Sunday, March 20, 2005

Victims, saviors, and perpetrators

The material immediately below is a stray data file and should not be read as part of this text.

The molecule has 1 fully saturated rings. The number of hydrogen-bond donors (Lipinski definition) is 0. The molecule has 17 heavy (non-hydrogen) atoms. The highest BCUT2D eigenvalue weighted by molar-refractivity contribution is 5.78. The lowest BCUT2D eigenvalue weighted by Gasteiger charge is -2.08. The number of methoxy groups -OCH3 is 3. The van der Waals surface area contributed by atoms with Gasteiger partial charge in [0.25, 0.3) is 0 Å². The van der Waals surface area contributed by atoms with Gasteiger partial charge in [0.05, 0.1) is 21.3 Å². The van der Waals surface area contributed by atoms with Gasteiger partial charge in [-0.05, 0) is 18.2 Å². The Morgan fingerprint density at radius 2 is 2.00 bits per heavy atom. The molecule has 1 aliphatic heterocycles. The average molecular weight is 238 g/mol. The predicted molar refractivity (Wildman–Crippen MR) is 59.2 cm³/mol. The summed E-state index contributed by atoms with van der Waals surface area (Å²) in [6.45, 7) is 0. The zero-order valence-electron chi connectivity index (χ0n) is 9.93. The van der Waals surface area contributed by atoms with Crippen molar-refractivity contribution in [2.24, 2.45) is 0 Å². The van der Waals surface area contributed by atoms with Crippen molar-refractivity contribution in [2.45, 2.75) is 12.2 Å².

Following up on the last post, I'll touch here on something I devote a chapter to in Reconceiving My Body. (That's a fairly fun read--follow the link under Links on the right of this page, and you can read some of it at the store there.) The drama of the victim is formula fiction at it's best, and always requires certain characters. The victim, who in h/ir innocence is fallen upon by tragic circumstance, ill health, or apparent crime, is the main character. While people who play the victim do not generate any consciousness of options or choice, as they do not align themselves with the free will, they do usually generate a steady stream of saviors. Saviors play their role in the victim drama by coming to the rescue of the victim, and colluding with them in their perceptions regarding their helplessness and innocence. Politicians particularly love this role, as they generate voting blocks out of various victim-constituencies whom they promise to save/help if elected. The savior, while masquerading as a servant of the victim, is actually not helping them to the degree that they unconsciously collude in the victim's self perception of helplessness and innocence. To the extent that we are blind to the ways in which we design our life experience with choices past and present, to that extent is our path to maturity, self mastery, and true service limited. Completing the cast in the victim drama is the perpetrator, also known as the villian. The perpetrator need not be another individual, although it can be. For that matter, the savior needn't be a person either--we often project the role onto a pill, job, training, vacation, desired object in a catalogue, new house, or what-have-you. When I get such and such, then I will be happy, goes the mantra, certain to be repeated as soon as the empty feeling of getting that something sinks in enough to trigger the next fantasy resolution. So also the role of perpetrator, though a person or class of people may fill the bill suitably, can also be played by a disease process, germ, virus, accident, or even one's own body projected as other. Sometimes the perpetrator role is projected on to a leader, nation or race, which when sufficiently demonized can be made to bear virtually all ills and identified as the cause of all misfortune. Often times, victims will demote saviors to perpetrators. When a person with victim consciousness places someone whom they perceive in the saviour role on a pedestal (whether that person wants to be there or not), and then that savior (inevitably) fails to meet the impossible demands of their role, they are torn from that pedestal by the same one who put them their, and they are blamed for their fall. Someone steeped in victim consciousness who sticks with the role of the victim can run through quite a few saviors in search of someone who can survive the acid test of perfection AND solve the victim's problems to boot. So not everyone who lives by the tenets of the victim consciousness spends all their time in the role of the victim. We have all transitioned through each of these rolls as part of the great passion play of victim consciousness, sometimes willingly, sometimes unwillingly, sometimes in the roll of victim, sometimes picking up the part of the saviour, and sometimes as the perpetrator.


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